In the hills of Jharkhand reside the ancient tribe called the Sauria Paharias (hill dwellers). This Scheduled Tribe, considered as one of the oldest dwellers of the Santhal Pargana division – a largely tribal-dominated area of the state. They largely keep away from mainstream population and depend on agriculture, which they produce by clearing small patches of forest during the monsoons. For the rest of the months, they sustain themselves by sourcing and selling forest produce like sal leaves, mahua flowers, kokum, honey etc in the local markets. But the loss of habitat due to shrinking forest cover due to external intervention and so-called ‘development’ , the Sauria Paharia tribe’s population is on a steady, unfortunate decline. According to the 2001 census, the tribe’s population was 61,121 but it steadily declined to 46,222 over the next decade. One of the prime reasons for the decline had been the scarcity of water in the region – both for sustained agriculture and for consumption.
While the government had perhaps forgotten the various provisions to make clean, drinking water accessible under schemes such as Accelerated Rural Water Supply Programme, the resilience of this ancient tribe shone through in these crises. Together with the Badlao Foundation, the community has learned and harnessed the concept of rainwater harvesting to put an end to the perpetual water shortage. Today the community can articulate the process of rainwater harvesting like experts. “The water collected through this process is used for rearing fish and vegetable farming,” says Chandra Dev Paharia, a resident of Sundar Paharia in Godda district of Santhal Pargana.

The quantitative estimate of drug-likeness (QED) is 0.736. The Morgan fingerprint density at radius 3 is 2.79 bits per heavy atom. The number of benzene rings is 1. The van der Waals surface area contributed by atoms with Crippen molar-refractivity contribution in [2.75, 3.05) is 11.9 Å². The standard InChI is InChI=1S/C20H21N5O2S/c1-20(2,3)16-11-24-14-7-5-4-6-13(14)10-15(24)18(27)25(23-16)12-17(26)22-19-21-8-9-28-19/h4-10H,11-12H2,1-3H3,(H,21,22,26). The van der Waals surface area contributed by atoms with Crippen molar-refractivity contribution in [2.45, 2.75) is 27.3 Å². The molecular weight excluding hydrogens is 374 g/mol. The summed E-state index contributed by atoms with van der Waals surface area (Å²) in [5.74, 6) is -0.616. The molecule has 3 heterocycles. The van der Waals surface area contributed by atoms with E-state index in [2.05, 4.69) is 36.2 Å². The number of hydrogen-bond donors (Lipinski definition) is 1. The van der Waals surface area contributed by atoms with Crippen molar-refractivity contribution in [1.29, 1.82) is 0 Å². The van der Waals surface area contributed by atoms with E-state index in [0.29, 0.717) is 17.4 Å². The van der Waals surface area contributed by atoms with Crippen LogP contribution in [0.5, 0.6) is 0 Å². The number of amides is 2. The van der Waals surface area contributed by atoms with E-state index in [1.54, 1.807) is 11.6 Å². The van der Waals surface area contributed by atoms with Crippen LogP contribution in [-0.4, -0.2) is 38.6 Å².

Acute scarcity of water in the region meant that agriculture was never a trusted source of livelihood for the tribe earlier. “Back in the days, it was very difficult for people to practice agriculture in this region. Even after toiling for months, there wasn’t enough food to eat,” says Chandra Dev Paharia, a resident of Sundar Paharia in Godda district of Santhal Pargana. Due to the unavailability of clean drinking water, the tribe was previously dependent on seasonal waterfalls for drinking water and other needs, which also a reason for the rapid decline in the tribe’s population. “We refer to this as drinking water, only because the community consumes it. But in reality, this water is not potable,” Chandra confesses.
The foundation has been working with the community to address the water crisis of the area since 1991. Along with rainwater harvesting, the foundation also installed check dams on the slopes to hold the rainwater and the seasonal waterfalls with the support of the German Federal Ministry for Economic Cooperation and Development. The results were surprising. While before the solutions were in place, 11 acres of Paharia land was barren. But today, the same area is cultivated twice a year.
Today, more than 100 farmers across eight villages of the region have successfully started rainwater harvesting. But as one issue gets solved, a new one has cropped up. ‘Development’ is here to bulldoze their lives once again. A 1600 megawatt thermal power plant by Adani Power is being laid out in Godda despite the protests from residents. The land acquisition of farmers’ lands have already started. Who knows where they will be displaced by this ‘development’?